By contradiction, let us suppose that \(|\mu |(F)>0\). Note that, by the very definition of F, for all \(x\in F\) there exists an \(\ell \)-dimensional plane \(\tilde{\pi }_x\subset \mathbb {R}^d\) such that it holds that
$$\begin{aligned} \mathbb {A}^k(\xi )\lambda _x \ne 0 \quad \text {for all }\xi \in \tilde{\pi }_x \setminus \{0\}. \end{aligned}$$
By continuity, the same is true for all planes \(\pi '\) in a neighbourhood of \(\tilde{\pi }_x\). In particular, since by assumption \({\mathcal {I}}^\ell (F)=0\), for every \(x\in E\) there is an \(\ell \)-dimensional plane \(\pi _{x}\) such that
$$\begin{aligned} \mathbb {A}^k(\xi )\lambda _x \ne 0 \quad \text {for all }\xi \in \pi _x\setminus \{0\}\qquad \text {and}\qquad \mathcal {H}^\ell (\varvec{p}_{\pi _x}(F))=0. \end{aligned}$$
(2.2)
Since we assume \(|\mu |(F)>0\), by standard measure-theoretic arguments (see the proof of [DR16, Theorem 1.1] for details), we can find a point \(x_0 \in F\), an \(\ell \)-dimensional plane \(\pi _0\), and a sequence of radii \(r_j \downarrow 0\) with the following properties:
  1. (b1)
    \(\lambda :=\dfrac{\mathrm{d}\mu }{\mathrm{d}|\mu |}(x_0)\) exists, belongs to \({\mathbb {S}}^{m-1}\), and satisfies
    $$\begin{aligned} \mathbb {A}^k(\xi )\lambda \ne 0 \qquad \text {for all }\xi \in \pi _0\setminus \{0\}; \end{aligned}$$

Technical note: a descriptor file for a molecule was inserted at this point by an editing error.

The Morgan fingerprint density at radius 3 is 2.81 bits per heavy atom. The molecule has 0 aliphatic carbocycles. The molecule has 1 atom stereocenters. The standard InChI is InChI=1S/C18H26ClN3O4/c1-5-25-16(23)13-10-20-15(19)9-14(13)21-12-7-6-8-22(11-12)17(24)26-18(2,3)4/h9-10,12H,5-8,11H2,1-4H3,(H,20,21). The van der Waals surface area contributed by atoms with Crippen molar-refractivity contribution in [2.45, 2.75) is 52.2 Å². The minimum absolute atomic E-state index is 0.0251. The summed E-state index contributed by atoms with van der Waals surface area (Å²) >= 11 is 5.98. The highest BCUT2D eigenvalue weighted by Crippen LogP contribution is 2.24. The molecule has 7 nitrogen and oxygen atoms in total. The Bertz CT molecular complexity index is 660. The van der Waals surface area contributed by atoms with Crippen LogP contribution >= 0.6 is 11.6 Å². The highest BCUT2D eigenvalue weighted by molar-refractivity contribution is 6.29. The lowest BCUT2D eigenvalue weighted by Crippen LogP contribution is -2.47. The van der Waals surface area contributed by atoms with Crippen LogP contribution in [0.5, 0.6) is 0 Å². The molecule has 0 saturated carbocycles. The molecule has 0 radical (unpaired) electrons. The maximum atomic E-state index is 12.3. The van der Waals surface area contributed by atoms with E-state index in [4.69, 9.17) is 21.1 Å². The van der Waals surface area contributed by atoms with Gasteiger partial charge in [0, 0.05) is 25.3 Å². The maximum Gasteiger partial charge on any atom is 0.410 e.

(2.3)
     
  2. (b2)
     
  3. (b3)
    for
    $$\begin{aligned} \mu _j:=\frac{T^{x_0,r_j}_\#\mu }{|\mu |(B_{2r_j}(x_0))} \end{aligned}$$
    the following convergence holds:
    $$\begin{aligned} |\mu _j|:=\frac{T^{x_0,r_j}_\#|\mu |}{|\mu |(B_{2r_j}(x_0))}\overset{*}{\rightharpoonup } \sigma \end{aligned}$$
    for some \(\sigma \in \mathcal {M}^+(B_2)\) with Open image in new window . Here, \(T^{x_0,r_j}(x):=\dfrac{x-x_0}{r_j}\).
     
After a rotation we may assume that \(\pi _{0}=\mathbb {R}^\ell \times \{0\}\). We shall use the coordinates \((y,z) \in \mathbb {R}^\ell \times \mathbb {R}^{d-\ell }\) and we will denote by \(\varvec{p}\) the orthogonal projection onto \(\mathbb {R}^\ell \). Note that
$$\begin{aligned} \mathcal {A}^k\mu _j=R_j \qquad \text {in the sense of distributions}, \end{aligned}$$
where \(\mathcal {A}^k\) is the \(k\text {{th}}\)-order homogeneous part of \(\mathcal {A}\), i.e.,
$$\begin{aligned} \mathcal {A}^k:=\sum _{|\alpha |=k} A_\alpha \partial ^\alpha , \end{aligned}$$
and \(R_j\) contains all derivatives of \(\mu _j\) of order at most \(k-1\). Thus,
$$\begin{aligned} \{R_j\} \text { is pre-compact in } \mathrm {W}_\mathrm{loc}^{-k,q}(\mathbb {R}^{d}) \text { for }1< q < d/(d-1), \end{aligned}$$
(2.4)
where \( \mathrm {W}_\mathrm{loc}^{-k,q}(\mathbb {R}^{d})\) is the local version of the dual of the Sobolev space \(\mathrm {W}^{k,q'}(\mathbb {R}^{d})\), \(q'=q/(q-1)\).